milan last edited by
The person who posted the question for feedback stated that while reviewing documentation, some points were discussed with a collegue.
One of the broad risks documented is the risk that assets or liabilities do not exist (existence). A specific risk documented under this is that assets are acquired without appropriate authorisation.
I am of the opinion that it absolutely is because if an asset is recorded in the accounting systems without obtaining the right authorisation be it a signature or system authorisation or whatever then assets could be overstated in the financial statements.
Mocha states the following about comments and discssion points with a colleague:
My colleague is of the opinion that lack of authorisation is not a financial statement risk.
So the point to address is ‘lack of authorisation is not a financial statement risk.’
I cited select text and relevant language from an example Management’s Report on Internal Control Over Financial Reporting. The language clearly states.
…(iii) provide reasonable assurance regarding prevention or timely detection of UNAUTHORIZED acquisition, use, or disposition of the company’s assets that could have a material effect on the financial statements.
In short, the language evidences that authorization controls are relevant for SOX and an opinion on them must be stated in writing when giving an opinion on the ICOFR.
The language cited above might vary slightly, but management’s reports consistently address the autorization controls.
Although inadequate authorization controls might not lead financial misstatement, the same could be stated of other internal controls. However, it is clear from the published guidance from the PCAOB, SEC and in the management’s reports published by companies that are compliant with SOX, that authorisation controls were evaluated and a direct statement was made in the assessment to state management’s conclusion on them.
I agree that authorization controls are not to be confused with the standard FS assertions (PREVC) considered when conducting an audit of the FS. However, the person who posted the question did not ask for clarification about the generally accpeted FS assertions. The objective was to provide feedback for consideration if there is a relationship between authorization controls and FS Risk.
NC last edited by
Sox talks about the existence and effectiveness of internal control systems as a perfect backup for the correctness of financial statements.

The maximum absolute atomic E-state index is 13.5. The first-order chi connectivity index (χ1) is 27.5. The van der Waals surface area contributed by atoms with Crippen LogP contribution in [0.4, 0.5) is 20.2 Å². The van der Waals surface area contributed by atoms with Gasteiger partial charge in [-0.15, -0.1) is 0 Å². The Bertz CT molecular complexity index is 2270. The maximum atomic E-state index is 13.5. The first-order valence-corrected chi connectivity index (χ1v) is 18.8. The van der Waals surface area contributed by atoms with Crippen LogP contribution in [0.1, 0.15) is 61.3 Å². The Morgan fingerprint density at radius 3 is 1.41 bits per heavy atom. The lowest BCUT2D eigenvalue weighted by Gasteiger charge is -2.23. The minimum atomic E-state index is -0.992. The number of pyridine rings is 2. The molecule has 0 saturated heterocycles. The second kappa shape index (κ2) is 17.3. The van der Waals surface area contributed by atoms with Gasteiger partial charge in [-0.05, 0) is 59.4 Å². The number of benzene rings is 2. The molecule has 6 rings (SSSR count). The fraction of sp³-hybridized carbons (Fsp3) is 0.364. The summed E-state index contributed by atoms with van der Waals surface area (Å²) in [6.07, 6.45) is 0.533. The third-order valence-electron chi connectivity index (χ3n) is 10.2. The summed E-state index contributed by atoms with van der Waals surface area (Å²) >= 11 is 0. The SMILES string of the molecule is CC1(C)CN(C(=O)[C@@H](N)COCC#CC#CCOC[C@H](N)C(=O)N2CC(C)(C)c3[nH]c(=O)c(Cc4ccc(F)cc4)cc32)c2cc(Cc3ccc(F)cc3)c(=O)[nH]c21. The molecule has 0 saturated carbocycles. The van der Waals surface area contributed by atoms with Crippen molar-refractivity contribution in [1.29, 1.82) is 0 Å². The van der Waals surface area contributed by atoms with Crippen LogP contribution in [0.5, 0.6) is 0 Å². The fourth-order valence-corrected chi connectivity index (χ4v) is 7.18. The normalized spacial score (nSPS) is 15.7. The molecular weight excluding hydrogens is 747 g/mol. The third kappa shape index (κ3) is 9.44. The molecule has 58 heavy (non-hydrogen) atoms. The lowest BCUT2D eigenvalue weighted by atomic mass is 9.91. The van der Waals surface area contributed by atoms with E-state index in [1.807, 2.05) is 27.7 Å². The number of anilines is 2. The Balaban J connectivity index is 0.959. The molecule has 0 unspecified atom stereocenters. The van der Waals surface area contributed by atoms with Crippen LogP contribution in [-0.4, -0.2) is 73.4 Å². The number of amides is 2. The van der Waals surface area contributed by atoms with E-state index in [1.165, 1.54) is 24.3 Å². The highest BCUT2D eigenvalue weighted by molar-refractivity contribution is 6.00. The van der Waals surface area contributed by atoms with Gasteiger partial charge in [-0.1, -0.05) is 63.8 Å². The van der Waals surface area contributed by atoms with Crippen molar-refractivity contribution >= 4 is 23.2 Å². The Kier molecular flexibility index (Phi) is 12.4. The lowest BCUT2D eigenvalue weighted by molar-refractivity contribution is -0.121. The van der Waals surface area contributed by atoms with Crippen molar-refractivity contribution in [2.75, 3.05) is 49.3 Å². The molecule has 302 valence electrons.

Iam sure all agree that anything and everything in a business has its end in the financial statement. Be it an expense an asset or whatever. And the possibility of mistatement is very much there if the process involved has some lacuna.
Like Milan told, an un-authorized asset purchase can be under or overstated and that would surely have implications on the financials of the organization.
No wonder the ACT does not get into specifics as to what controls must exist and what must not.
Chhaava last edited by
Standard No. 2 provides several examples of deficiencies that are at least significant deficiencies, including lack of:
Controls over the selection and application of accounting principles that are in conformity with generally accepted accounting principles.
Antifraud programs and controls.
Controls over non-routine and non-systematic transactions.
Controls over the period-end financial reporting process.
These are bullets under Paragraph 139 of AS 2 which reads:
'The interaction of qualitative considerations that affect internal control over financial reporting (ICOFR) with quantitative considerations ordinarily results in the following areas being at least significant deficiencies in internal control over financial reporting.
The bullet directly related to mitigation of absence of authorization is ‘Antifraud programs and controls.’ Therefore, Peekaboo is definitely making mention of authorization in AS2 although, in a veiled manner.
Schedule D-2 of the Appendix D of AS2 talks about Authorization related scenario.
Using traditional auditing parlance, lack of authorization has led to going concern issues, therefore, Authorization is an imperative control for all facets of governance including presentation of financial statement.
So authorization is a must.
I am truly grateful for all your replies. After further discussion my colleague has clarified that while authorisation is not an FS risk, it is however a control to mitigate the risk of recording an asset that does not exist (prevent overstating assets balance in BS), and also a control to mitigate the risk of recording expenditure on an asset which does not exist in the first place (prevent overstating expenses in the P-and-L).
I’ve found all answers to be helpful in this discussion and in general.